Question Thermal Paste Question

kanewolf

Titan
Moderator
Wat's proper way of using thermal paste
There is no single way. Some prefer a small (pea sized) mound in the middle of the CPU and use the cooler to spread and thin it. Some use a pea sided mount and the edge of a credit card to spread. I use a nitrile glove to spread it. As long as you have an even, thin coat across the top of the CPU you are good. Think of it like cooking oil, it is intended to conduct heat and improve the mating surface perfection between your CPU and cooler. Most of the work is done by the downward pressure the cooler applies, you are just trying to fill in the microscopic imperfections.
 

Eximo

Titan
Ambassador
That depends on what you are applying it to, and in some cases, the thermal paste. Many pastes will come with application instructions, follow them.

Naked die GPUs and Laptop CPUs, cover it. Can't really have too much.

CPUs consumer Intel, a bead the width of the applicator nozzle in the same direction of the CPU die. This is most commonly 'vertical' with LGA 115x and 1200 in a standard desktop, on LGA 1700 it is lengthwise with the longer rectangle side.

Consumer AMD has 2-3 dies under the heat spreader. Common recommendation is five small dots. One in the center and one in each corner halfway between the center and the actual corner of the CPU.

Larger CPUs like Intel HEDT and AMD Threadripper. Large X shapes and small blobs between the legs of the X. (Or just a lot more, they are very large)
 
The "proper" way is simply having enough coverage over the hot spots of the heat spreader if there is one or completely over the die if it's bare.

There's no such thing as "too much paste". The mounting pressure will squeeze out the excess and at extremely thin layers, the differences in thermal conductivity of most pastes is pretty much negligible. Not applying enough for coverage I would argue is more "not ideal" than a harsher sounding "too little paste," as some is better than none, but a heat sink at all is better than nothing. Of course, having so much paste that it gushes out is a problem for conductive pastes (most aren't), but most of the time you're just left with a mess to clean up whenever you pop off the heat sink.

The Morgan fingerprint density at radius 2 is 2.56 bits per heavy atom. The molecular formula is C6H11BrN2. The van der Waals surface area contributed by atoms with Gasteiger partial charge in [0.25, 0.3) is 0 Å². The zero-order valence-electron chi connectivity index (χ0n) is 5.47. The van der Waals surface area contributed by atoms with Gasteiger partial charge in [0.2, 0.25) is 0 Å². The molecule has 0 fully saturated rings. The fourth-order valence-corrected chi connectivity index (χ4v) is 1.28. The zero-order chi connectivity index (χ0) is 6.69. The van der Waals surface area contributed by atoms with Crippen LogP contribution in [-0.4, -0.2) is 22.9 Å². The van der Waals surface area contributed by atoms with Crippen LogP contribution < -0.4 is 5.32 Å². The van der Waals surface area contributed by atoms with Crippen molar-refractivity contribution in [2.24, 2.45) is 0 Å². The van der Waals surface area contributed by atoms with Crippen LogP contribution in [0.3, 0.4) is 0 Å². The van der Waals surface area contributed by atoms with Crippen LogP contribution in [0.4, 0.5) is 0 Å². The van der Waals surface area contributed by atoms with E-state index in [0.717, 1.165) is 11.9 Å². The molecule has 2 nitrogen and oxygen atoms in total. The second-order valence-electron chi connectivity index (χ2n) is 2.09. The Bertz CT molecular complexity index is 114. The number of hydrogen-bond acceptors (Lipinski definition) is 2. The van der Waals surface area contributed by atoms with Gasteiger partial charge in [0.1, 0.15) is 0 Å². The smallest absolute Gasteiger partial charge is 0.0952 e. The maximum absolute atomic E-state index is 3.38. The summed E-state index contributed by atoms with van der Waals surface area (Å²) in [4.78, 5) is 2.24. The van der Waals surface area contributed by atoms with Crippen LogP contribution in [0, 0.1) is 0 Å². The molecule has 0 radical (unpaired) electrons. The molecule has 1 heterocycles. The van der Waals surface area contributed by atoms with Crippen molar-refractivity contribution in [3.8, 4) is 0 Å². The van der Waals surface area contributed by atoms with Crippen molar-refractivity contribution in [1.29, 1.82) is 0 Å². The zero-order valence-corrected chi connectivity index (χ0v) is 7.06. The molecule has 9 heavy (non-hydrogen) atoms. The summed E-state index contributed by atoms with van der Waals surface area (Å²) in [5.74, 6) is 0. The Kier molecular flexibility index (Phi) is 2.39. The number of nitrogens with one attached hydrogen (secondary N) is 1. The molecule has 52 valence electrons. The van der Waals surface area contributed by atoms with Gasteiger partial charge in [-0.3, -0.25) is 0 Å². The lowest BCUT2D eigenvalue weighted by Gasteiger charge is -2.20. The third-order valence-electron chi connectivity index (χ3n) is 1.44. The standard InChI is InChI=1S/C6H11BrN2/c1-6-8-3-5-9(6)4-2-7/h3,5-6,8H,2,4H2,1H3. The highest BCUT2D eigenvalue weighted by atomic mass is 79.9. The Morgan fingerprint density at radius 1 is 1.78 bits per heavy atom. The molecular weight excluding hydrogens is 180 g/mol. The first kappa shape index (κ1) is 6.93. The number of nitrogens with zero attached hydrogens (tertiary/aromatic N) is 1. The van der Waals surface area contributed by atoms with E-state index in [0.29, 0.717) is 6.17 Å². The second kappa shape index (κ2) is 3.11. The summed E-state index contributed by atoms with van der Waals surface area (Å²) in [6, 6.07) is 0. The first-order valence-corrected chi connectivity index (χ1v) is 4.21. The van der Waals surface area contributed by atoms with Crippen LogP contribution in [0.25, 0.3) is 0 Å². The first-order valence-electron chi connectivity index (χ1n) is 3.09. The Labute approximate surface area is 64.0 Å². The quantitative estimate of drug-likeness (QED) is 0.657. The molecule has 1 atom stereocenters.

If you want some methods that are more or less tried and true, a pea sized blob or an X pattern should do, regardless of the processor type. If it's a bare die application, cover the die, and maybe add a dollop on the heat sink where it'll make contact.

Another thing to consider is reliability. Obviously not every paste is created equal in terms of thermal performance, but not every paste is created equal in terms of reliability in a wide range of conditions. For instance, Thermal Grizzly's Kryonaut is the darling for a lot of people, but it's actually a bad paste to use for bare die or other higher-heat applications as it starts degrading at around 80C. It's also a thinner paste, which could potentially lead to issues with pump out (where the thermal expansion/contraction of the paste is enough such that it literally moves out from between the heat sink and the part). This could be exacerbated by coolers that don't exert as much mounting pressure as others. Supposedly bare die heat sinks are lighter on pressure, because higher mounting pressures would result in a cracked die.
 
Nov 30, 2021
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Just to be clear I'm running a Asus Rog Strix Z690-A Gaming D4 with a i9-12900K Intel CPU. I'm going to install Artic Freezer 34 cooler. In their instructions that don't talk about putting paste on the CPU. They say to put the paste on each one of the brass tubes on the bottom of the cooler then install the cooler. As I discovered of the five different ways to apply paste.
 

USAFRet

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Mar 16, 2013
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Just to be clear I'm running a Asus Rog Strix Z690-A Gaming D4 with a i9-12900K Intel CPU. I'm going to install Artic Freezer 34 cooler. In their instructions that don't talk about putting paste on the CPU. They say to put the paste on each one of the brass tubes on the bottom of the cooler then install the cooler. As I discovered of the five different ways to apply paste.
If it is not preapplied, follow their directions.
 
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